Singapore / Mumbai: More gold scrap entered the physical market on Tuesday as bullion hovered near all-time highs, while last-minute purchases by Indian consumers ahead of religious festivals kept premiums steady in Asia.
Jewellers in Indonesia and Thailand were still cashing in on gold’s rise to a record above $1,060 an ounce, but dealers in Singapore said there was buying interest from India before Dhanteras and the festival of lights of Diwali later this week.
Gold was slightly higher at $1,056.75, within sight of a record of $1,061.20 set on 8 October. Bullion has gained as much as 21% this year on fund buying driven by uncertainties in the dollar’s outlook. However, the high price may take a toll on jewellers.
“Compared to last year, my sales in tonnage terms is down by 35-40%,” said Chanda Venkatesh, proprietor of Chanda Anjaiah Parameshwar, a wholesaler in Hyderabad city.
“It is as if international sellers are taking prices up to cash in on India’s Dhanteras demand. I’ll bet prices will fall by $100 after the festival,” he added.
Indian retailers expect more sales before Dhanteras on Thursday, when Hindus buy precious metals with the belief it will make them prosperous. Diwali, which falls on Saturday, marks the peak of the festive season which started in August.
Weddings take place during the festive season and jewellery forms an essential part of the dowry basket in the world’s largest gold consumer. But dealers expected imports to fall as much as 35% this year due to high prices.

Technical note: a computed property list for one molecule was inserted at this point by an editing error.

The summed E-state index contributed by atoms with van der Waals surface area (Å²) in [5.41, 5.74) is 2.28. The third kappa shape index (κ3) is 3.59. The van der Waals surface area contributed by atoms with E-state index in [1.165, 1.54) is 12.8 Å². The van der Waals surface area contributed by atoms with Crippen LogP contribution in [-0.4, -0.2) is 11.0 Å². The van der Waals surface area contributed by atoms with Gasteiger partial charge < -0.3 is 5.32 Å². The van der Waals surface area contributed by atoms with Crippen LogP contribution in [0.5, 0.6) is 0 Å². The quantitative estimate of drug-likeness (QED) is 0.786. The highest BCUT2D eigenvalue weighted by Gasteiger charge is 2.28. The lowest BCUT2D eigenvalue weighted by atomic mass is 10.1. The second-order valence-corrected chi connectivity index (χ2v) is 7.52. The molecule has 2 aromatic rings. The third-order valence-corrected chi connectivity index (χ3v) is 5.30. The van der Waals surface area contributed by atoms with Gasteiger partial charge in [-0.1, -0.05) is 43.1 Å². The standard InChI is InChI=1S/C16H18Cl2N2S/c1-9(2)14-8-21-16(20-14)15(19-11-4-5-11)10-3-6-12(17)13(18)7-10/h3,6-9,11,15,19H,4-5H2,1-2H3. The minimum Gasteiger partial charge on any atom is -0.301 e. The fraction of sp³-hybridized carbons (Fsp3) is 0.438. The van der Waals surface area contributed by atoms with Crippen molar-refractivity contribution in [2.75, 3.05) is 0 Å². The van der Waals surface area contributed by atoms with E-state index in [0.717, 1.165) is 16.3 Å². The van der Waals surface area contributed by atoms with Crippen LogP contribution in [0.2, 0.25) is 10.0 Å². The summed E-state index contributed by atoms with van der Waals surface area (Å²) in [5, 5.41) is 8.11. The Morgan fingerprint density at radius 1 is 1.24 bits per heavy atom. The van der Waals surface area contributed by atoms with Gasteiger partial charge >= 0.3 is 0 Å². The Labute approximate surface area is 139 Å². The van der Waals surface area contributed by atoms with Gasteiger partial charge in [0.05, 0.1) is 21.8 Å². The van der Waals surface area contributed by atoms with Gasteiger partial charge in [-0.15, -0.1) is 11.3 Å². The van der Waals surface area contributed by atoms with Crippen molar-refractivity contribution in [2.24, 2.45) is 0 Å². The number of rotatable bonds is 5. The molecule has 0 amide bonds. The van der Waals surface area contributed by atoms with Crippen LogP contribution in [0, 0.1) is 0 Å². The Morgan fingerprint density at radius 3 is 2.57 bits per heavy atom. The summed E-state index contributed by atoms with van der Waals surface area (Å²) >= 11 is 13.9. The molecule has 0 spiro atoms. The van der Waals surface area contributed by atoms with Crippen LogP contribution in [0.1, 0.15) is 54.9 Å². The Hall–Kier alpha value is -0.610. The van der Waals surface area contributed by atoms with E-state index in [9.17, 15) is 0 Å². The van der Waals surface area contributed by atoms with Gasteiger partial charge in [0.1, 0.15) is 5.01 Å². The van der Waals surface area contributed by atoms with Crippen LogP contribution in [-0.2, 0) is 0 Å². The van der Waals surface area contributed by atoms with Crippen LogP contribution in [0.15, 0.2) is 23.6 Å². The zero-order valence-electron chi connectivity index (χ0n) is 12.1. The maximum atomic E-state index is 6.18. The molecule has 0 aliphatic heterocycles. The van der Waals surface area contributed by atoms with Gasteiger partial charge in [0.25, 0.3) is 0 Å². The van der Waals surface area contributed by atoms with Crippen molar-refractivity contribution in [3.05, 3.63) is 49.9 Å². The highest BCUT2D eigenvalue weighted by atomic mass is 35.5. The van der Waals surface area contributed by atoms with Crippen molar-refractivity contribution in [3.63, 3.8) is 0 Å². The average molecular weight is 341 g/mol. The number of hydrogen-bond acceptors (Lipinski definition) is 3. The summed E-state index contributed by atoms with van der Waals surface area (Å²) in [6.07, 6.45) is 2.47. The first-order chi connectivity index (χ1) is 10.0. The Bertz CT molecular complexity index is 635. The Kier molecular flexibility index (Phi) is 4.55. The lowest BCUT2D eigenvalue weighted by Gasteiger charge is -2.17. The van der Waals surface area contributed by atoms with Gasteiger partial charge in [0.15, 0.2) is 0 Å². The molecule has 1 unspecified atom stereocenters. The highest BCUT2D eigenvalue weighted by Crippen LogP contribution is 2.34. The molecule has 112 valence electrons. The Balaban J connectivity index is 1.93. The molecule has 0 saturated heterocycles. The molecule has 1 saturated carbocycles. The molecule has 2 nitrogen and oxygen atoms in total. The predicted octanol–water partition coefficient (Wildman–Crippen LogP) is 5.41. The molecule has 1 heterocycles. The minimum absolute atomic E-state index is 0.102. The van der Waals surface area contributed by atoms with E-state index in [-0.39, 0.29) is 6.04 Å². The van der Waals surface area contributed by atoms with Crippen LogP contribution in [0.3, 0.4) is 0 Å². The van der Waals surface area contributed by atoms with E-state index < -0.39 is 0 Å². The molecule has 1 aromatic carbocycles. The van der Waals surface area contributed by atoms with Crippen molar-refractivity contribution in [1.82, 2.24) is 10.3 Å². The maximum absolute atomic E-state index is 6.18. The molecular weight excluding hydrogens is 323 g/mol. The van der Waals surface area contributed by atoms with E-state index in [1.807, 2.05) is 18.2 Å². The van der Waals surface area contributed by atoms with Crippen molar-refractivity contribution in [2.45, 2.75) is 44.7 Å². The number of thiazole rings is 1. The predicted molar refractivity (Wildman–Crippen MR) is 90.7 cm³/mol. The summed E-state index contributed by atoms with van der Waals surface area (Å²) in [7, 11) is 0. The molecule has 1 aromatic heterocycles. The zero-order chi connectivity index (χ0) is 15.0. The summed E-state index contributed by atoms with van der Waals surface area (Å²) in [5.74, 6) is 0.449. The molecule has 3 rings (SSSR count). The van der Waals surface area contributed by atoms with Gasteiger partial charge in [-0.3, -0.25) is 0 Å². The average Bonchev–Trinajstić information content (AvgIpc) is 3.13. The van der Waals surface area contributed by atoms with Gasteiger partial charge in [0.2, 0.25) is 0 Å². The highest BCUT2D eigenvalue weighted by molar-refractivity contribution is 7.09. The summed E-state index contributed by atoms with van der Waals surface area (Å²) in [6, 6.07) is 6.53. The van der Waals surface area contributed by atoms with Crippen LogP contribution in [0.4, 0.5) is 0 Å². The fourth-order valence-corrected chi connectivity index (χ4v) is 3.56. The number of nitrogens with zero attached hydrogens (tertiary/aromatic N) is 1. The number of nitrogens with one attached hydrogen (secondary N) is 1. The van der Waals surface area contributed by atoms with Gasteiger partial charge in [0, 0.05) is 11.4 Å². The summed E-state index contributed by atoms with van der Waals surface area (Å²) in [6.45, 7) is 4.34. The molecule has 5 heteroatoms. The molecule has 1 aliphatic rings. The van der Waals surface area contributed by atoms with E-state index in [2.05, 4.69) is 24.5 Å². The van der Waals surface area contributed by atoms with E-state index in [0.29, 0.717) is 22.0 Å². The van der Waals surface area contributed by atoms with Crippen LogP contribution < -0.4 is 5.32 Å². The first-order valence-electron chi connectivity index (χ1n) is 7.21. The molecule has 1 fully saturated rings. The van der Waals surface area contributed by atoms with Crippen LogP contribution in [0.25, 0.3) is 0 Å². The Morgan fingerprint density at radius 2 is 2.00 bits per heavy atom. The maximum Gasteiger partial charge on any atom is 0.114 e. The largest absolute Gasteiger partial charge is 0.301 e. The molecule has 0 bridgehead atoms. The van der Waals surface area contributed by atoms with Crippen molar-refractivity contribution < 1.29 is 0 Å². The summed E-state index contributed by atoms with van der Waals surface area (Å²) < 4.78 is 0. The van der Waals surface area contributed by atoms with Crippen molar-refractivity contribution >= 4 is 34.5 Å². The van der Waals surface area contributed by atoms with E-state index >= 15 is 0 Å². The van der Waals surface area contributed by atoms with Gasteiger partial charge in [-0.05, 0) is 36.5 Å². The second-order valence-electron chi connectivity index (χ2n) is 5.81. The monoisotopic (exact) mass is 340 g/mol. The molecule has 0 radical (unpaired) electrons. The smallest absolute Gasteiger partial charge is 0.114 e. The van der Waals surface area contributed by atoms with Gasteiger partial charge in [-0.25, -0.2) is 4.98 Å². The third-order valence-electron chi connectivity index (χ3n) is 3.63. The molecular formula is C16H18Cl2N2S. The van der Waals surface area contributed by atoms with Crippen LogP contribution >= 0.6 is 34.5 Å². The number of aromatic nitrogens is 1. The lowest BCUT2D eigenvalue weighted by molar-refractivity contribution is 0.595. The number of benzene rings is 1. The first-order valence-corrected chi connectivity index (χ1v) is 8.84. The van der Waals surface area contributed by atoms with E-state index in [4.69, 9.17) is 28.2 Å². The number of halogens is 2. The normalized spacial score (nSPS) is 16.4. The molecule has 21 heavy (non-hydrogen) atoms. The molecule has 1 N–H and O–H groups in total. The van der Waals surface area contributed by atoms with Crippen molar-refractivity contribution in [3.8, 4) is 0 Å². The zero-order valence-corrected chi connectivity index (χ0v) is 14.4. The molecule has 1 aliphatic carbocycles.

“India buys on dips, so I really hope the price will fall. It’s still too expensive for them,” said a physical dealer in Singapore, who sells bullion to India.
“Thai consumers are still dishoarding. There are scraps from Indonesia but I think they also want to hold on to their stocks for future sales in the local market,” he said.
Premiums for gold bars were steady at 60 to 70 US cents an ounce to the spot London price in Singapore.
Indian dealers quoted premiums for gold bars at between 70 cents and $1 an ounce to the spot London price, depending on the quality. That was unchanged from last week.
Selling by retail investors persisted in Tokyo, which further widened the discount for gold bars to $1 an ounce, a level last seen in June. “The scale of the sale is bigger compared with a few weeks ago,” said a physical dealer in Tokyo.
In Hong Kong, a centre for bullion trading in east Asia, premiums were barely changed at 30 to 40 cents, as speculators waited for more gains in price before they cashed in.
“There’s not much buying and selling. We are still watching for the US dollar, whether or not it will continue weakening,” said Ronald Leung, director of Lee Cheong Gold Dealers in Hong Kong. “The media is still talking about a higher gold price, so people are reluctant to sell gold,” he said, adding that another failure to break through last week’s record above $1,060 could lead to a technical correction.
The dollar drifted against a basket of currencies on Tuesday but stayed soft against the Australian dollar, which earlier hit a 14-month high boosted by optimism that robust US corporate earnings would sustain investors’ risk appetite.